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Ventilation/Perfusion (Lung) scan

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The main indication of this study is to diagnose pulmonary emboli, and to quantitate segmental lung function.

Preparation/instructions

When you were referred by your physician for a radiological exam, you may have been told about certain instructions to be done prior to the exam, or when you were scheduling your appointment, the scheduler should have informed you about the preparations that should be done prior to your exam. If you did not or if you want a recheck, you can refer to the information listed below.

Keep in mind that you may have been given some additional or different instructions, based on your own particular circumstances. If you have any questions, please call  our hotline 16171 or (202) 3336-3310 (Mohandeseen), (202) 2417 5556 (Heliopolis) or (202) 2528 4888 (Maadi) to speak with a radiologist . It is best to call between 10 a.m. and 10 p.m., Saturday through Thursday.

Instructions

 Before the lung scan, tell your doctor if you might be pregnant or if you are breast-feeding.

No special preparations are needed before having a lung scan.

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The procedure

A lung scan is usually done by a nuclear medicine technologist. The resulting pictures are usually interpreted by a doctor who specializes in evaluating nuclear scanning tests (radiologist or nuclear medicine doctor).

    You will need to remove any jewelry that might interfere with the scan. You may need to take off all or most of your clothes, depending on which area is being examined (you may be allowed to keep on your underwear if it does not interfere with the test). You will be given a cloth or paper covering to use during the test.

    During the scan, you will either lie on your back with the scanning camera positioned above your chest or you will sit with the camera positioned in front of you. The camera does not produce any radiation, so you are not exposed to any additional radiation while the scan is being done.

Ventilation scan

The ventilation scan takes about 15 to 30 minutes.

    For the ventilation scan, a mask will be placed over your mouth and nose. You will inhale the tracer gas through the mask by taking a deep breath and then holding it.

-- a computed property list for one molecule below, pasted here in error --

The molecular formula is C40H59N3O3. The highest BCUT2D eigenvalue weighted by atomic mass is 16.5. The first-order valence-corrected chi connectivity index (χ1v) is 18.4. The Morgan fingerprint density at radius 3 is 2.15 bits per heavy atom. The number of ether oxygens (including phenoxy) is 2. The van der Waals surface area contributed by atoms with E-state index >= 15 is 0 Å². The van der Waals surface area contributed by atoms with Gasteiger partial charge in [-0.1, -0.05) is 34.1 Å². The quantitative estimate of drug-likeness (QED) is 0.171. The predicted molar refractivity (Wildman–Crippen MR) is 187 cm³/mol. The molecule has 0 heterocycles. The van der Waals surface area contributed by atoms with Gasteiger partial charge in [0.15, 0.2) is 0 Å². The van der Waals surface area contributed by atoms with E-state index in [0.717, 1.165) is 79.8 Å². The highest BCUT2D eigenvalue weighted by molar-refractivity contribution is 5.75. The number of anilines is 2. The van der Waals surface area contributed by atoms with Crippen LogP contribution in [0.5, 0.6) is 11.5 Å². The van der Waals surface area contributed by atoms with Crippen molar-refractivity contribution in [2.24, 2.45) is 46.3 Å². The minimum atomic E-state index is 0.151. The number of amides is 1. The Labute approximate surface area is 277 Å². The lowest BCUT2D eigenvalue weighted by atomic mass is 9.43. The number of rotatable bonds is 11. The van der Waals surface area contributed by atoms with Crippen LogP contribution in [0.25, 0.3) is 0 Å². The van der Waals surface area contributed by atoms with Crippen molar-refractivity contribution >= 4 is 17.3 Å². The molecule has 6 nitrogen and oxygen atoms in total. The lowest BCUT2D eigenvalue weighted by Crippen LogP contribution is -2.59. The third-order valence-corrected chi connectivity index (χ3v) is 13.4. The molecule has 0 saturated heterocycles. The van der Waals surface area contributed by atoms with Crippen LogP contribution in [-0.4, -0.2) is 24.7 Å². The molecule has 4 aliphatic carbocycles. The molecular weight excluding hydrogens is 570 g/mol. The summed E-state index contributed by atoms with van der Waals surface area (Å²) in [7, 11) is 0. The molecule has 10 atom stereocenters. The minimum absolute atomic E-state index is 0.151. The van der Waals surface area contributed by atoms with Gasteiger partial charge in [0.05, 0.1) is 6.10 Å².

The camera will start scanning for radiation released by the tracer and then will produce pictures of its distribution in your lungs. You may be asked to breathe the gas in and out through your mouth into a bag for several minutes. You may then be asked to hold your breath for short periods (about 10 seconds) and to change positions so your lungs can be viewed from other angles. You need to remain very still during the scans to avoid blurring the pictures.

Afterward, the radioactive gas will clear from your lungs as you breathe.

Perfusion scan

    The perfusion scan takes about 15 to 30 minutes.

    For the perfusion scan, the injection site on your arm will be cleaned and an elastic band will be placed around your upper arm. Then a small amount of the radioactive tracer is injected, usually into a vein on the inside of your elbow.

    After the injection, the camera will start scanning for radiation released by the tracer and will produce pictures of its distribution in your lungs. You may be asked to move into different positions (onto your side and stomach) so your lungs can be viewed from other angles. You need to remain very still during the scans to avoid blurring the pictures.

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After Care

After the test, you may resume all normal activities. You should preferably be accompanied by someone with you after you finish your exam.

The radiologist's report of the results will be ready within 24 hours. Your doctor will discuss the results of the test with you.

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Please call our hotline 16171 or (202) 3336-3310 (Mohandeseen), (202) 2417 5556 (Heliopolis) or (202) 2528 4888 (Maadi) to speak with a radiologist if you have any questions. It is best to call between 10 a.m. and 10 p.m., Saturday through Thursday.

 

Thyroid Scan Renal Isotopes Thalium Scan (Stress test) Hepatobiliary (GB) scan Bone Scan Ventilation/Perfusion (Lung) scan 131I MIBG scan Adrenal Scan
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Last modified: 17-06-2009